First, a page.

The contrast between the two “cities” couldn’t be more stark.
Hannover Messe featured the world’s leading companies that do all the heavy lifting, literally, that makes the world work. Factories. Transportation. Energy. Stuff that consumers take for granted.
An endless array of exhibit halls were filled with robots and other technology innovations; since it’s a trade show, much (if not most of it) was ready for purchase and use, if not already working somewhere. I was struck by how little attention it got from mainstream media, since it was clear to me that these brands were not just promising the future, but delivering it.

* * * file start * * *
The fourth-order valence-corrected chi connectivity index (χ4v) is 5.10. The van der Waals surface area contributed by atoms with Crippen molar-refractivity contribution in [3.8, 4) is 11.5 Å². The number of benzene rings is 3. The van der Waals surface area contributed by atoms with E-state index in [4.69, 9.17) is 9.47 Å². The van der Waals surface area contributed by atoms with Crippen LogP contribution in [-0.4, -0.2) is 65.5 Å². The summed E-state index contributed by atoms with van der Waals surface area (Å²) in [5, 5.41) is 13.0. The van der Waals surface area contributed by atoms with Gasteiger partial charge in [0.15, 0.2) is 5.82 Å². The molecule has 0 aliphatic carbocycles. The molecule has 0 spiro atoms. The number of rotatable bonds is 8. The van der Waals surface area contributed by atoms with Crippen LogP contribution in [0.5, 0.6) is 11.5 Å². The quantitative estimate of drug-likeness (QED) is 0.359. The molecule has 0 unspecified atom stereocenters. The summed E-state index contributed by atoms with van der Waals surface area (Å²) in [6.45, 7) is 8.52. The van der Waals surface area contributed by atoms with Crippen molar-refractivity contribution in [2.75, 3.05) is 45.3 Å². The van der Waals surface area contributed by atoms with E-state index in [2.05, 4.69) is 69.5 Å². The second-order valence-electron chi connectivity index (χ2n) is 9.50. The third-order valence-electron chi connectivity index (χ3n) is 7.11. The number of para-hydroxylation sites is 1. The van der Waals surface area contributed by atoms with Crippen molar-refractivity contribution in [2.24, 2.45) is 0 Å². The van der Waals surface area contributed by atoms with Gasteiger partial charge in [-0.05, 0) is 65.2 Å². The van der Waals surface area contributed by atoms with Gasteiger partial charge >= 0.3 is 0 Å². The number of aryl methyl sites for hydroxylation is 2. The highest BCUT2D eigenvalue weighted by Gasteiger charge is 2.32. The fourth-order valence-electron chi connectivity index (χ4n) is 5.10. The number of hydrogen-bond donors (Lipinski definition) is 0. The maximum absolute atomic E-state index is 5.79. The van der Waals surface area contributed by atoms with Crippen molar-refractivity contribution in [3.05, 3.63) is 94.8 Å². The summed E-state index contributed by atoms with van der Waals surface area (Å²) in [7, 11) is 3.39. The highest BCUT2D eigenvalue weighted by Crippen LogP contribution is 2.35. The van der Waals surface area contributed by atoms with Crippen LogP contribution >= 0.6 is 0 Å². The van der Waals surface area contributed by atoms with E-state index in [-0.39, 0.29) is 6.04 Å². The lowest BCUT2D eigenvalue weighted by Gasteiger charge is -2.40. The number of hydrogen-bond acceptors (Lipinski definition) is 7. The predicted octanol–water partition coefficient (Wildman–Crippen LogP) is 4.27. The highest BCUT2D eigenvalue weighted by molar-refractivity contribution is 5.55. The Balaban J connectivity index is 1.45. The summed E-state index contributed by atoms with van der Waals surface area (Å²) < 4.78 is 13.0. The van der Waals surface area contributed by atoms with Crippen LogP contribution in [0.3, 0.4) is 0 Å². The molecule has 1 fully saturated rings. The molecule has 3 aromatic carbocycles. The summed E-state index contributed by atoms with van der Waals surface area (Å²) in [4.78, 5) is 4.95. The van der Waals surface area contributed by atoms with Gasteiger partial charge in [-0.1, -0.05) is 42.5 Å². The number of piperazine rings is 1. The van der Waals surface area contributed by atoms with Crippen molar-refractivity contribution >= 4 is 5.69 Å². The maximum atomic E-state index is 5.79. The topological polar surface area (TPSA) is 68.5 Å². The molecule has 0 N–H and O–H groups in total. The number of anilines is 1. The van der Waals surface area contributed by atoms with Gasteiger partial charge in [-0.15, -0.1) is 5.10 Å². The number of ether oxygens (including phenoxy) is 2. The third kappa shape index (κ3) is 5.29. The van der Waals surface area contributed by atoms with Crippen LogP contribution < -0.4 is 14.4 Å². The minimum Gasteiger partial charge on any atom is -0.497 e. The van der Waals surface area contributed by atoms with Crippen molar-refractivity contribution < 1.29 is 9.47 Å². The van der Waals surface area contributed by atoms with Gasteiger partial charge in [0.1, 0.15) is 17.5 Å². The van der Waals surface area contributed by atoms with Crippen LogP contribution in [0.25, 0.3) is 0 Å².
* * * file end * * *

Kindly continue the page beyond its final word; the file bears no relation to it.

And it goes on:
Then, when Snap announced its 1Q loss, a not-so small detail jumped out at me: It had spent most of that money paying off its investors.
It’s valued at something other then $0 because it promises it’ll make money selling advertising someday, even though there’s nothing particularly unique or protectable about the company’s tech, so it has no exclusive claim to its users’ attention (it’s a “camera company,” whatever that means).
The efficacy and future of advertising itself is by no means certain.
But, like other tech startups, it has a vocal lobby of investors and media that promotes its visions of grandeur, transforming the public markets into a mechanism that converts buzz into dollars. Earnings announcements are opportunities to promise future riches despite the lack of any semblance of a real business in the present.
It’s a massive wealth redistribution program…
Read the entire essay at Medium